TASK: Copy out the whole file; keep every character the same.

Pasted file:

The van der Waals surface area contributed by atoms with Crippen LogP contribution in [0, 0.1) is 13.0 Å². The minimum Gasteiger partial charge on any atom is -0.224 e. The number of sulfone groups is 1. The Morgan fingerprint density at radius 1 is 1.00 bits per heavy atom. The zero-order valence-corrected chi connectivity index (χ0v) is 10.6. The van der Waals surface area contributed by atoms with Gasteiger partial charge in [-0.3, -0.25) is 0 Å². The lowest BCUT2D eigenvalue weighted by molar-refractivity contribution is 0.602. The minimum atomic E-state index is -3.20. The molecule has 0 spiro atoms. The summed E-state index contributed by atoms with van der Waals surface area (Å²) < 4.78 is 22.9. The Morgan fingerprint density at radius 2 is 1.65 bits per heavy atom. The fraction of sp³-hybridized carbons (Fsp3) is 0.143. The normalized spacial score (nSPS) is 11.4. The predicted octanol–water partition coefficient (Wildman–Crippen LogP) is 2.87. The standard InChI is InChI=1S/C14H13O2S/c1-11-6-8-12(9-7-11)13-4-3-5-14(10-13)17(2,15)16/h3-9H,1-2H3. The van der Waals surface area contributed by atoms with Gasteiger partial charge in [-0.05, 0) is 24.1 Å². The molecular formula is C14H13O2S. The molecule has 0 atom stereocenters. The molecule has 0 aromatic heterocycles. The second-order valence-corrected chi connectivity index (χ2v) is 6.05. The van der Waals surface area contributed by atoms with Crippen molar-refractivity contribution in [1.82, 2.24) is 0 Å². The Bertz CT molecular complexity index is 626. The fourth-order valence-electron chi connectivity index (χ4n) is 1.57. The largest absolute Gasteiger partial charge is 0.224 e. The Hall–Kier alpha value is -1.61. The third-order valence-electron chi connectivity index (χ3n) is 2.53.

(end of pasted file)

The van der Waals surface area contributed by atoms with Crippen LogP contribution in [0, 0.1) is 13.0 Å². The minimum Gasteiger partial charge on any atom is -0.224 e. The number of sulfone groups is 1. The Morgan fingerprint density at radius 1 is 1.00 bits per heavy atom. The zero-order valence-corrected chi connectivity index (χ0v) is 10.6. The van der Waals surface area contributed by atoms with Gasteiger partial charge in [-0.3, -0.25) is 0 Å². The lowest BCUT2D eigenvalue weighted by molar-refractivity contribution is 0.602. The minimum atomic E-state index is -3.20. The molecule has 0 spiro atoms. The summed E-state index contributed by atoms with van der Waals surface area (Å²) < 4.78 is 22.9. The Morgan fingerprint density at radius 2 is 1.65 bits per heavy atom. The fraction of sp³-hybridized carbons (Fsp3) is 0.143. The normalized spacial score (nSPS) is 11.4. The predicted octanol–water partition coefficient (Wildman–Crippen LogP) is 2.87. The standard InChI is InChI=1S/C14H13O2S/c1-11-6-8-12(9-7-11)13-4-3-5-14(10-13)17(2,15)16/h3-9H,1-2H3. The van der Waals surface area contributed by atoms with Gasteiger partial charge in [-0.05, 0) is 24.1 Å². The molecular formula is C14H13O2S. The molecule has 0 atom stereocenters. The molecule has 0 aromatic heterocycles. The second-order valence-corrected chi connectivity index (χ2v) is 6.05. The van der Waals surface area contributed by atoms with Crippen molar-refractivity contribution in [1.82, 2.24) is 0 Å². The Bertz CT molecular complexity index is 626. The fourth-order valence-electron chi connectivity index (χ4n) is 1.57. The largest absolute Gasteiger partial charge is 0.224 e. The Hall–Kier alpha value is -1.61. The third-order valence-electron chi connectivity index (χ3n) is 2.53.